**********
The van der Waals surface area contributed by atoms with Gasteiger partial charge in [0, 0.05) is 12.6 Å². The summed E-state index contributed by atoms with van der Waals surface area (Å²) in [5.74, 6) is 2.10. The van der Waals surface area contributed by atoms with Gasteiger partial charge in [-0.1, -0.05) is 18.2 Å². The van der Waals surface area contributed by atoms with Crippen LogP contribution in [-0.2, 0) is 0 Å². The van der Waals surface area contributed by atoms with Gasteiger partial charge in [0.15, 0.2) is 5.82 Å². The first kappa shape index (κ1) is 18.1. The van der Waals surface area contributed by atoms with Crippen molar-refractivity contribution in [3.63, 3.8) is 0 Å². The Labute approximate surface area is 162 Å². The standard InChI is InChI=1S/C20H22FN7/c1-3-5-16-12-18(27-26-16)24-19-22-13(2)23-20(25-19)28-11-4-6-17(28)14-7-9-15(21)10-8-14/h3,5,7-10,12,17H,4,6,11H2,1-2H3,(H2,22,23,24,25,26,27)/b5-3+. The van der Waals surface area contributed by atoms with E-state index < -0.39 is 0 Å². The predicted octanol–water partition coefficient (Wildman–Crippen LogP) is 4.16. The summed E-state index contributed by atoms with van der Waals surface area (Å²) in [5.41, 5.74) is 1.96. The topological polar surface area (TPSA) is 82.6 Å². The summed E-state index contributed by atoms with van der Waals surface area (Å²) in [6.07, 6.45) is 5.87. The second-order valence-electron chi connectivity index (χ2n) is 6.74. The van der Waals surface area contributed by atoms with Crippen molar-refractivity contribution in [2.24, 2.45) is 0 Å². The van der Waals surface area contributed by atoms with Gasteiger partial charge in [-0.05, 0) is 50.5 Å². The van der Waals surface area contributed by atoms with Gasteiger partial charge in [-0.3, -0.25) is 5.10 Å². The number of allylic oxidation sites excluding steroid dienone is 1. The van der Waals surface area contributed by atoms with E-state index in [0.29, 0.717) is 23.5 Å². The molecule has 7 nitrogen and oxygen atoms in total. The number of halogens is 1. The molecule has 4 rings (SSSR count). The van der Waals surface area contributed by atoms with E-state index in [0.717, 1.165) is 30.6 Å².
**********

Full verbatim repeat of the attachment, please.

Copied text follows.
The van der Waals surface area contributed by atoms with Gasteiger partial charge in [0, 0.05) is 12.6 Å². The summed E-state index contributed by atoms with van der Waals surface area (Å²) in [5.74, 6) is 2.10. The van der Waals surface area contributed by atoms with Gasteiger partial charge in [-0.1, -0.05) is 18.2 Å². The van der Waals surface area contributed by atoms with Crippen LogP contribution in [-0.2, 0) is 0 Å². The van der Waals surface area contributed by atoms with Gasteiger partial charge in [0.15, 0.2) is 5.82 Å². The first kappa shape index (κ1) is 18.1. The van der Waals surface area contributed by atoms with Crippen molar-refractivity contribution in [3.63, 3.8) is 0 Å². The Labute approximate surface area is 162 Å². The standard InChI is InChI=1S/C20H22FN7/c1-3-5-16-12-18(27-26-16)24-19-22-13(2)23-20(25-19)28-11-4-6-17(28)14-7-9-15(21)10-8-14/h3,5,7-10,12,17H,4,6,11H2,1-2H3,(H2,22,23,24,25,26,27)/b5-3+. The van der Waals surface area contributed by atoms with E-state index < -0.39 is 0 Å². The predicted octanol–water partition coefficient (Wildman–Crippen LogP) is 4.16. The summed E-state index contributed by atoms with van der Waals surface area (Å²) in [5.41, 5.74) is 1.96. The topological polar surface area (TPSA) is 82.6 Å². The summed E-state index contributed by atoms with van der Waals surface area (Å²) in [6.07, 6.45) is 5.87. The second-order valence-electron chi connectivity index (χ2n) is 6.74. The van der Waals surface area contributed by atoms with Crippen molar-refractivity contribution in [2.24, 2.45) is 0 Å². The van der Waals surface area contributed by atoms with Gasteiger partial charge in [-0.05, 0) is 50.5 Å². The van der Waals surface area contributed by atoms with Gasteiger partial charge in [-0.3, -0.25) is 5.10 Å². The number of allylic oxidation sites excluding steroid dienone is 1. The van der Waals surface area contributed by atoms with E-state index in [0.29, 0.717) is 23.5 Å². The molecule has 7 nitrogen and oxygen atoms in total. The number of halogens is 1. The molecule has 4 rings (SSSR count). The van der Waals surface area contributed by atoms with E-state index in [0.717, 1.165) is 30.6 Å².